All we know for sure about these Bears is that they are masochists.
What else can you make of a team that prefers a familiar bed of nails to a cozy cushion? What other explanation is there for a contradictory defense that excels by putting opponents in third-and-long situations, only to fall down on the job instead of clamping down?
A two-game lead in the NFC Central Division was in their hands and the Bears both fumbled and threw it away with five turnovers, shunning the luxury of running away from the pack. This does set up an entertaining showdown for first place next Sunday when the 6-3 Bears play the 5-4 Packers in Green Bay.
The Bears can take solace in knowing they are interesting even in defeat, finding ways to lose that are head-shaking and mind-numbing. Their 37-34 overtime loss to the Pittsburgh Steelers on Sunday at Soldier Field didn't lack for drama and featured more twists and turns than Lake Shore Drive.
Point to the game sheet with eyes closed and, chances are, your finger would land on a turning point.
If Kevin Butler had made a 44-yard field goal with just under 4 minutes remaining in the fourth quarter, the Bears would have started to look like the Houdinis of the NFL, frequently escaping when they shouldn't and winning for a fifth straight time.
"We wouldn't have been happy winning," contended linebacker Vinson Smith, playing back an old record fans have heard much of the season from a Bears team that has lost twice by three points and won three times by four points or less. "But it should never happen like this. Just too many mistakes. And it was a total team effort. Missed kicks, missed tackles and missed catches."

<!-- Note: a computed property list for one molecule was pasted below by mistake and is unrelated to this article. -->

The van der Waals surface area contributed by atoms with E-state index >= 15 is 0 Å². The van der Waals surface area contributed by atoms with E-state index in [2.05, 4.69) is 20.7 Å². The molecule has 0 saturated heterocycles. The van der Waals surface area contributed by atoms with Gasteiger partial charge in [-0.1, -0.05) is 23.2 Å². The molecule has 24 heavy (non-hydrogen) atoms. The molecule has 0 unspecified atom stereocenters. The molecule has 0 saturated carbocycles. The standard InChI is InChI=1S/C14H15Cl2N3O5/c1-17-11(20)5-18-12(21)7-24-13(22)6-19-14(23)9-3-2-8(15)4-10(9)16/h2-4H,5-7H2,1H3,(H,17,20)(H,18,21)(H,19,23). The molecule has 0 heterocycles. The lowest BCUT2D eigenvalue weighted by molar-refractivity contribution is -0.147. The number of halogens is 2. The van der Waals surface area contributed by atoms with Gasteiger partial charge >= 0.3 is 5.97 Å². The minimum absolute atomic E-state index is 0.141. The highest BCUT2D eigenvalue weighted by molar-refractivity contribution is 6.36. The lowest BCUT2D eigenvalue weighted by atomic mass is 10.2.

Curtis Conway has made a difference all season, adding a 10th scoring catch Sunday that puts the wide receiver three away from the team record for a season and one short of tying the team record of seven straight games with a receiving touchdown.
But here the difference was in the four or five balls that clanged off his hands. He may have been sensing Steelers pressuring him and was certainly to blame for the last of Erik Kramer's three interceptions, letting the game spin away from the Bears on this one play.
Conway could have carried Butler into revenge range in the last minute of the fourth quarter if he had held on to a ball inside the Steelers' 30. Instead, the ball bounced from his reach and behind him, where cornerback Willie Williams made the interception.
Conway fought off another catchable ball on the first possession of overtime, a second-down play that could have carried the Bears to a first down and midfield. But the skids were already greased by then for the Bears to slide out of contention.
Norm Johnson buried the Bears with a 24-yard field goal on Pittsburgh's first drive of the extra period. Neil O'Donnell converted three more third downs, one by passing and two by rushing, hitting the most vulnerable area of the defense.
The Steelers made good on 57 percent of their third downs (12 for 21) and for the season the Bears have been unable to stop opponents 49 percent of the time on third down (65 for 133).